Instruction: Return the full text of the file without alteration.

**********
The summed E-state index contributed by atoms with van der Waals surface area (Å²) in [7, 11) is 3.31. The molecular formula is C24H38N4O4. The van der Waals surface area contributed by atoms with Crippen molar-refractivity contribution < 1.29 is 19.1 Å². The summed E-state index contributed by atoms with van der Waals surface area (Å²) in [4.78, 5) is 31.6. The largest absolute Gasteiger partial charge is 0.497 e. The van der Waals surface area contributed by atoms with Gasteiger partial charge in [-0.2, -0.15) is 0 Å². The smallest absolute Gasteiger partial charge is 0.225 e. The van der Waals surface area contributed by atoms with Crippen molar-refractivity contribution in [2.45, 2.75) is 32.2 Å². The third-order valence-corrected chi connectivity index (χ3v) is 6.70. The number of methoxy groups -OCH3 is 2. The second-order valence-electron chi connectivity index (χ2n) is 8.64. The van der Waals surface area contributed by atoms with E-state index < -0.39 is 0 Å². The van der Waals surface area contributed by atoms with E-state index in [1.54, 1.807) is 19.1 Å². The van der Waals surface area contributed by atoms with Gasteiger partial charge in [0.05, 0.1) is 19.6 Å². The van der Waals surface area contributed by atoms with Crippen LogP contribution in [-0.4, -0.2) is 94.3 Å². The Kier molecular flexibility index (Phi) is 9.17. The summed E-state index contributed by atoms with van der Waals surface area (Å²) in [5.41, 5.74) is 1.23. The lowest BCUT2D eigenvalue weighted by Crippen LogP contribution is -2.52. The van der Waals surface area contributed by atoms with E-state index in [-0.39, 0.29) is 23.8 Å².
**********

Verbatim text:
The summed E-state index contributed by atoms with van der Waals surface area (Å²) in [7, 11) is 3.31. The molecular formula is C24H38N4O4. The van der Waals surface area contributed by atoms with Crippen molar-refractivity contribution < 1.29 is 19.1 Å². The summed E-state index contributed by atoms with van der Waals surface area (Å²) in [4.78, 5) is 31.6. The largest absolute Gasteiger partial charge is 0.497 e. The van der Waals surface area contributed by atoms with Gasteiger partial charge in [-0.2, -0.15) is 0 Å². The smallest absolute Gasteiger partial charge is 0.225 e. The van der Waals surface area contributed by atoms with Crippen molar-refractivity contribution in [2.45, 2.75) is 32.2 Å². The third-order valence-corrected chi connectivity index (χ3v) is 6.70. The number of methoxy groups -OCH3 is 2. The second-order valence-electron chi connectivity index (χ2n) is 8.64. The van der Waals surface area contributed by atoms with E-state index < -0.39 is 0 Å². The van der Waals surface area contributed by atoms with E-state index in [1.54, 1.807) is 19.1 Å². The van der Waals surface area contributed by atoms with Gasteiger partial charge in [0.05, 0.1) is 19.6 Å². The van der Waals surface area contributed by atoms with Crippen LogP contribution in [-0.4, -0.2) is 94.3 Å². The Kier molecular flexibility index (Phi) is 9.17. The summed E-state index contributed by atoms with van der Waals surface area (Å²) in [5.41, 5.74) is 1.23. The lowest BCUT2D eigenvalue weighted by Crippen LogP contribution is -2.52. The van der Waals surface area contributed by atoms with E-state index in [-0.39, 0.29) is 23.8 Å².